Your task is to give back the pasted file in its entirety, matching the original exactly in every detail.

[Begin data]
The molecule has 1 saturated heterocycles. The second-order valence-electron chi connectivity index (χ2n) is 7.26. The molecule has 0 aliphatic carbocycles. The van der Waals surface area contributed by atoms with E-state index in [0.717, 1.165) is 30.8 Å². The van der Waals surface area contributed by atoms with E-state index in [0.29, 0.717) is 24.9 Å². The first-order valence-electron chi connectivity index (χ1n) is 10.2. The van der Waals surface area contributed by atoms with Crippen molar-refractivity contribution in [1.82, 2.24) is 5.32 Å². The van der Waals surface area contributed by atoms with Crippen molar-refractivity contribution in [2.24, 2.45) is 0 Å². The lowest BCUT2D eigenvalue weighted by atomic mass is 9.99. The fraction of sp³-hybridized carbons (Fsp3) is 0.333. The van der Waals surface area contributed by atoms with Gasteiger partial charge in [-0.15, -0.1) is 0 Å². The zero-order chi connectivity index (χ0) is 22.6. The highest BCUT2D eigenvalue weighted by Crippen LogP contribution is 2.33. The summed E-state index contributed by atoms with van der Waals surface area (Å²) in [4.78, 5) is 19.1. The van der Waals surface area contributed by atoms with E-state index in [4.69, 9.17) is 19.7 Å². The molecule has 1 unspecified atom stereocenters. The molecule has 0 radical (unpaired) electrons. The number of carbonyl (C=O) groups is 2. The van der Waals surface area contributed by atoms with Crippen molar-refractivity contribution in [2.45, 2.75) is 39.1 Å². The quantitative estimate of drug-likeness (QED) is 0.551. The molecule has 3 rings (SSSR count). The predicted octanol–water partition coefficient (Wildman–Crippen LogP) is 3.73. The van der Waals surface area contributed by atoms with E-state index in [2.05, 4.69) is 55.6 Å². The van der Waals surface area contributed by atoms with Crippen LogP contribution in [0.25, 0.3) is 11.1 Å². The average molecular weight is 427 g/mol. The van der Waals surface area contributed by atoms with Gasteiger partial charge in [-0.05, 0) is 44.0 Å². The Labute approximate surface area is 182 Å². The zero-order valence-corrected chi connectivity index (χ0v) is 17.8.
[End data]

The molecule has 1 saturated heterocycles. The second-order valence-electron chi connectivity index (χ2n) is 7.26. The molecule has 0 aliphatic carbocycles. The van der Waals surface area contributed by atoms with E-state index in [0.717, 1.165) is 30.8 Å². The van der Waals surface area contributed by atoms with E-state index in [0.29, 0.717) is 24.9 Å². The first-order valence-electron chi connectivity index (χ1n) is 10.2. The van der Waals surface area contributed by atoms with Crippen molar-refractivity contribution in [1.82, 2.24) is 5.32 Å². The van der Waals surface area contributed by atoms with Crippen molar-refractivity contribution in [2.24, 2.45) is 0 Å². The lowest BCUT2D eigenvalue weighted by atomic mass is 9.99. The fraction of sp³-hybridized carbons (Fsp3) is 0.333. The van der Waals surface area contributed by atoms with Gasteiger partial charge in [-0.15, -0.1) is 0 Å². The zero-order chi connectivity index (χ0) is 22.6. The highest BCUT2D eigenvalue weighted by Crippen LogP contribution is 2.33. The summed E-state index contributed by atoms with van der Waals surface area (Å²) in [4.78, 5) is 19.1. The van der Waals surface area contributed by atoms with E-state index in [4.69, 9.17) is 19.7 Å². The molecule has 1 unspecified atom stereocenters. The molecule has 0 radical (unpaired) electrons. The number of carbonyl (C=O) groups is 2. The van der Waals surface area contributed by atoms with Crippen molar-refractivity contribution in [2.45, 2.75) is 39.1 Å². The quantitative estimate of drug-likeness (QED) is 0.551. The molecule has 3 rings (SSSR count). The predicted octanol–water partition coefficient (Wildman–Crippen LogP) is 3.73. The van der Waals surface area contributed by atoms with E-state index in [2.05, 4.69) is 55.6 Å². The van der Waals surface area contributed by atoms with Crippen LogP contribution in [0.25, 0.3) is 11.1 Å². The average molecular weight is 427 g/mol. The van der Waals surface area contributed by atoms with Gasteiger partial charge in [-0.05, 0) is 44.0 Å². The Labute approximate surface area is 182 Å². The zero-order valence-corrected chi connectivity index (χ0v) is 17.8.